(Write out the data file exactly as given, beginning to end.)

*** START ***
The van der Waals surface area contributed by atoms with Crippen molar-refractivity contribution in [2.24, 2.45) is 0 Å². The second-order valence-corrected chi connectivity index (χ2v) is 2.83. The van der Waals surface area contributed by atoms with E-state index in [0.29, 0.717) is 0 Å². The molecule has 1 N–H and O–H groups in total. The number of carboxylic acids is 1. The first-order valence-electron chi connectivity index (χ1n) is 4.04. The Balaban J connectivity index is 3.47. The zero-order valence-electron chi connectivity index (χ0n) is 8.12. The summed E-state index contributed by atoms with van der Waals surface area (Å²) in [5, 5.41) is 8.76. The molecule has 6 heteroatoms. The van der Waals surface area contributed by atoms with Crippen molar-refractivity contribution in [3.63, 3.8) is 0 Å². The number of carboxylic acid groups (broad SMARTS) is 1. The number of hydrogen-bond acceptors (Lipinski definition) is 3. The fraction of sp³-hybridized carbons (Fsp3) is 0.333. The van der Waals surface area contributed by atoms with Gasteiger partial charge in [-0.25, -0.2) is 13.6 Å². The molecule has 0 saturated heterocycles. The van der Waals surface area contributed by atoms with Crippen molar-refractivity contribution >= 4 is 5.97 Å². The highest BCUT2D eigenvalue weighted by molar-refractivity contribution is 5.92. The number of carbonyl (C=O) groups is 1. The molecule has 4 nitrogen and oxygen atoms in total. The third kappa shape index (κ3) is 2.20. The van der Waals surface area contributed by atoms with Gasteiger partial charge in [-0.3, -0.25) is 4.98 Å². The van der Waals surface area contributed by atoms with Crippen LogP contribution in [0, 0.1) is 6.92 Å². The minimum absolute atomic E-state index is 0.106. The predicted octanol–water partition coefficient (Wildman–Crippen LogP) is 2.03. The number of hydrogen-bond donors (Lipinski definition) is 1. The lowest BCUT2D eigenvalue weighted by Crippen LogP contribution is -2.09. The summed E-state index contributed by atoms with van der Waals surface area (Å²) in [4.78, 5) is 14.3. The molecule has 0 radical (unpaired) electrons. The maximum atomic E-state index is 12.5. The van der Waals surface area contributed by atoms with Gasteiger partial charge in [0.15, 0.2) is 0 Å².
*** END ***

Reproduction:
The van der Waals surface area contributed by atoms with Crippen molar-refractivity contribution in [2.24, 2.45) is 0 Å². The second-order valence-corrected chi connectivity index (χ2v) is 2.83. The van der Waals surface area contributed by atoms with E-state index in [0.29, 0.717) is 0 Å². The molecule has 1 N–H and O–H groups in total. The number of carboxylic acids is 1. The first-order valence-electron chi connectivity index (χ1n) is 4.04. The Balaban J connectivity index is 3.47. The zero-order valence-electron chi connectivity index (χ0n) is 8.12. The summed E-state index contributed by atoms with van der Waals surface area (Å²) in [5, 5.41) is 8.76. The molecule has 6 heteroatoms. The van der Waals surface area contributed by atoms with Crippen molar-refractivity contribution in [3.63, 3.8) is 0 Å². The number of carboxylic acid groups (broad SMARTS) is 1. The number of hydrogen-bond acceptors (Lipinski definition) is 3. The fraction of sp³-hybridized carbons (Fsp3) is 0.333. The van der Waals surface area contributed by atoms with Gasteiger partial charge in [-0.25, -0.2) is 13.6 Å². The molecule has 0 saturated heterocycles. The van der Waals surface area contributed by atoms with Crippen molar-refractivity contribution >= 4 is 5.97 Å². The highest BCUT2D eigenvalue weighted by molar-refractivity contribution is 5.92. The number of carbonyl (C=O) groups is 1. The molecule has 4 nitrogen and oxygen atoms in total. The third kappa shape index (κ3) is 2.20. The van der Waals surface area contributed by atoms with Gasteiger partial charge in [-0.3, -0.25) is 4.98 Å². The van der Waals surface area contributed by atoms with Crippen LogP contribution in [0, 0.1) is 6.92 Å². The minimum absolute atomic E-state index is 0.106. The predicted octanol–water partition coefficient (Wildman–Crippen LogP) is 2.03. The number of hydrogen-bond donors (Lipinski definition) is 1. The lowest BCUT2D eigenvalue weighted by Crippen LogP contribution is -2.09. The summed E-state index contributed by atoms with van der Waals surface area (Å²) in [4.78, 5) is 14.3. The molecule has 0 radical (unpaired) electrons. The maximum atomic E-state index is 12.5. The van der Waals surface area contributed by atoms with Gasteiger partial charge in [0.15, 0.2) is 0 Å².